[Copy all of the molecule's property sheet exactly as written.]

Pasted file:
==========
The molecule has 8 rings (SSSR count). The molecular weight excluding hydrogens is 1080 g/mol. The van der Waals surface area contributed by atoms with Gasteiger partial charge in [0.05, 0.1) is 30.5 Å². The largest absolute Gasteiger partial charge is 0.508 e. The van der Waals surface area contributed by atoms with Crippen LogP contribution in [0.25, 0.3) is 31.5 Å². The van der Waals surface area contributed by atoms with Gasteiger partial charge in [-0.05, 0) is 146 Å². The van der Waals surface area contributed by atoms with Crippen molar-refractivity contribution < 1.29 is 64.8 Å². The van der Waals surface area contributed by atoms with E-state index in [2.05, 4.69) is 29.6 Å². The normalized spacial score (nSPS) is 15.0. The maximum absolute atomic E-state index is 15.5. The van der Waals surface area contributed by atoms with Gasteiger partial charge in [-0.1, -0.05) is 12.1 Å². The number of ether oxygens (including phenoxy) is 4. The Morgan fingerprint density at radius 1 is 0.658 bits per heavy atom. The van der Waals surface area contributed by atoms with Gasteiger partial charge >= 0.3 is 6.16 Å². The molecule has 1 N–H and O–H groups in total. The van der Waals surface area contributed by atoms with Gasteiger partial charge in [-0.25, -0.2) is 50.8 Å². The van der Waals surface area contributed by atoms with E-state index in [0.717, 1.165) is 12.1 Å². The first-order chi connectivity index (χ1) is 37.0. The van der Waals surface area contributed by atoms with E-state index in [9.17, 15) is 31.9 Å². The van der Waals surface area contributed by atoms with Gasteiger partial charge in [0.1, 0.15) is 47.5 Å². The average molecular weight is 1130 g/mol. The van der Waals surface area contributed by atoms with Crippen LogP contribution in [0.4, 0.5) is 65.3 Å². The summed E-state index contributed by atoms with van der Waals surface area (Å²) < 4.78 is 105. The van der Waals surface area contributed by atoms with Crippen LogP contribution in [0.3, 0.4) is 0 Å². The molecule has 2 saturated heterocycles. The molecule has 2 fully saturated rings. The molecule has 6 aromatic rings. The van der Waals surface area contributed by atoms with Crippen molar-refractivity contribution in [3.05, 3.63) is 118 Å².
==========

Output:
The molecule has 8 rings (SSSR count). The molecular weight excluding hydrogens is 1080 g/mol. The van der Waals surface area contributed by atoms with Gasteiger partial charge in [0.05, 0.1) is 30.5 Å². The largest absolute Gasteiger partial charge is 0.508 e. The van der Waals surface area contributed by atoms with Crippen LogP contribution in [0.25, 0.3) is 31.5 Å². The van der Waals surface area contributed by atoms with Gasteiger partial charge in [-0.05, 0) is 146 Å². The van der Waals surface area contributed by atoms with Crippen molar-refractivity contribution < 1.29 is 64.8 Å². The van der Waals surface area contributed by atoms with E-state index in [2.05, 4.69) is 29.6 Å². The normalized spacial score (nSPS) is 15.0. The maximum absolute atomic E-state index is 15.5. The van der Waals surface area contributed by atoms with Gasteiger partial charge in [-0.1, -0.05) is 12.1 Å². The number of ether oxygens (including phenoxy) is 4. The Morgan fingerprint density at radius 1 is 0.658 bits per heavy atom. The van der Waals surface area contributed by atoms with Gasteiger partial charge >= 0.3 is 6.16 Å². The molecule has 1 N–H and O–H groups in total. The van der Waals surface area contributed by atoms with Gasteiger partial charge in [-0.25, -0.2) is 50.8 Å². The van der Waals surface area contributed by atoms with E-state index in [0.717, 1.165) is 12.1 Å². The first-order chi connectivity index (χ1) is 37.0. The van der Waals surface area contributed by atoms with E-state index in [9.17, 15) is 31.9 Å². The van der Waals surface area contributed by atoms with Gasteiger partial charge in [0.1, 0.15) is 47.5 Å². The average molecular weight is 1130 g/mol. The van der Waals surface area contributed by atoms with Crippen LogP contribution in [0.4, 0.5) is 65.3 Å². The summed E-state index contributed by atoms with van der Waals surface area (Å²) < 4.78 is 105. The van der Waals surface area contributed by atoms with Crippen LogP contribution in [0.3, 0.4) is 0 Å². The molecule has 2 saturated heterocycles. The molecule has 2 fully saturated rings. The molecule has 6 aromatic rings. The van der Waals surface area contributed by atoms with Crippen molar-refractivity contribution in [3.05, 3.63) is 118 Å².